Sierra Lutheran graduates largest class
Sierra Lutheran High School’s Class of 2017 broke a record — the school’s 15th graduating class was the largest yet, with 30 seniors.
But that wasn’t the only factor celebrated at the ceremony on Saturday, as students earned $2.3 million in scholarships, granted to 83 percent of graduates.
According to the program, a majority of the students plan to pursue degrees in engineering and technology.
“This class has so many talents and academic skills,” said Pastor Juls Clausen. “They have been blessed by God for their future.”
Five valedictorians also were elected to speak for the class at the ceremony, held inside of the school’s gymnasium: Jake Cummings, Clare Davison, Elaina Marchegger, Tyler Waite and Alex Westre.
Westre — an incoming freshman at the College of Engineering at the University of Nevada, Reno — said he hoped his dialogue to the class will be memorable in the long run.
“We’re all going to places,” he said. “And even though we’re only a class of 30, where else are you going to find that?”
Waite, also attending the College of Engineering this fall, said he hopes the class will keep in touch with each other throughout the years, as the class made history within the school.
“There are memories you have made and to cherish,” he said. “I hope everyone does the same. There is no other high school I would rather be at.”
But what’s equally meaningful to the group of five is they share a friendship. Many cross paths in athletics, as Davison and Marchegger ran track, while the boys competed in basketball.
“It’s pretty awesome to know the rest of the valedictorians and share this moment with them,” Cummings said.
“It’s also symbolic,” Marchegger said. “We’re celebrating as a group, a family. We’re blessed and we’re lucky to do it.”
However, the entire group isn’t relocating to UNR, like Waite and Westre.
Cummings will attend Point Loma Nazarene University in San Diego to study engineering and Marchegger is heading to Grand Canyon University in Phoenix, pursuing worship ministry.
As for Davison, she not only plans to study accounting at Wartburg College in her mother’s hometown of Waverly, Iowa, she’ll also run distance on the cross country team.
“The biggest takeaway is the people we’ve met,” she said. “As a class, we all came from the same middle school. We’re all close.”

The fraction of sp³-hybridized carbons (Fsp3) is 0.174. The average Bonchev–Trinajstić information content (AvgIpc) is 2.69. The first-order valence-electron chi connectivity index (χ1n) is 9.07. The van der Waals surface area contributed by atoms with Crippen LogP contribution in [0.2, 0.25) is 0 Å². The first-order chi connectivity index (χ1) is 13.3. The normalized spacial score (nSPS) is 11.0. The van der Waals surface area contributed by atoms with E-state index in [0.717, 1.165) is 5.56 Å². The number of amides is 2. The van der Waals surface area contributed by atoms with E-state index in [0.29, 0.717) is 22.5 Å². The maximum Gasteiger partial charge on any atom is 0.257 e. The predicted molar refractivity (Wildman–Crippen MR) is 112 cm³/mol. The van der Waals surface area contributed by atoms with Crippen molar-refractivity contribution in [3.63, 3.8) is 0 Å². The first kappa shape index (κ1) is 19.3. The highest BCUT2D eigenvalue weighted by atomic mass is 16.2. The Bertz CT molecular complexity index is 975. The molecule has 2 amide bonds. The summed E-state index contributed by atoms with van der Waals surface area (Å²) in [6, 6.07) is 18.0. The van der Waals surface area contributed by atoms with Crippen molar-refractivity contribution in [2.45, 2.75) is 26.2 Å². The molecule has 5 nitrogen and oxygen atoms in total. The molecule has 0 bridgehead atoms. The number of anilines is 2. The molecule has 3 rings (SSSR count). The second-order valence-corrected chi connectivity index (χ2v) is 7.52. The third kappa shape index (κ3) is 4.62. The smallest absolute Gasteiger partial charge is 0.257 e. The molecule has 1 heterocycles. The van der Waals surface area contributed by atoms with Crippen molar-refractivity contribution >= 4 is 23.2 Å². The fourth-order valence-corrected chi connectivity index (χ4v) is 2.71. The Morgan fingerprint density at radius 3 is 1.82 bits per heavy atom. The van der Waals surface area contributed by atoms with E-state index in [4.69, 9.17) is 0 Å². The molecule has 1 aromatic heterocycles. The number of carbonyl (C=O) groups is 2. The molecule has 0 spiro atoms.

Many students agree with Davison’s comment, such as graduate Molly McKee. She felt emotional about the transition but also is looking forward to pursuing a degree in English-writing at the University of Nevada, Las Vegas.
“I feel like my entire life has been in high school,” she said. “We’re still family and I hope we’ll keep in touch.”
“It doesn’t feel real,” said graduate Madeline Midkiff, whom plans to attend cosmetology school. “I feel like I’m leaving a piece of my heart here.”
The bond of the class may become even stronger, as one other significant figure is joining them in their departure: Clausen announced his retirement after serving four years at Sierra Lutheran.
“I came on board when this class entered as freshmen,” he said. “We started together and now, we’ll end together. It’s been a fantastic experience to see the growth in this school and how productive our students have been with our community.”
Clausen began serving as principal at Sierra Lutheran in 2013, with 42 years overall in the Missouri Synod Lutheran educational system. He also served as a teacher, coach, athletic director, chaplain, executive director, and development director during his ministry at six Lutheran high schools, and at one college.
Although his official retirement party takes place June 4 at the high school, he’s passing the torch to Academic Dean Tami Seddon.
Seddon, an alumnus of Douglas High School, helped Executive Director Norm Brauer open Sierra Lutheran in 2002. Her new role as principal will begin in August.
“I’ve been floored by the way God has blessed us,” she said. “It’s going to be an honor and I’m excited for this new chapter.”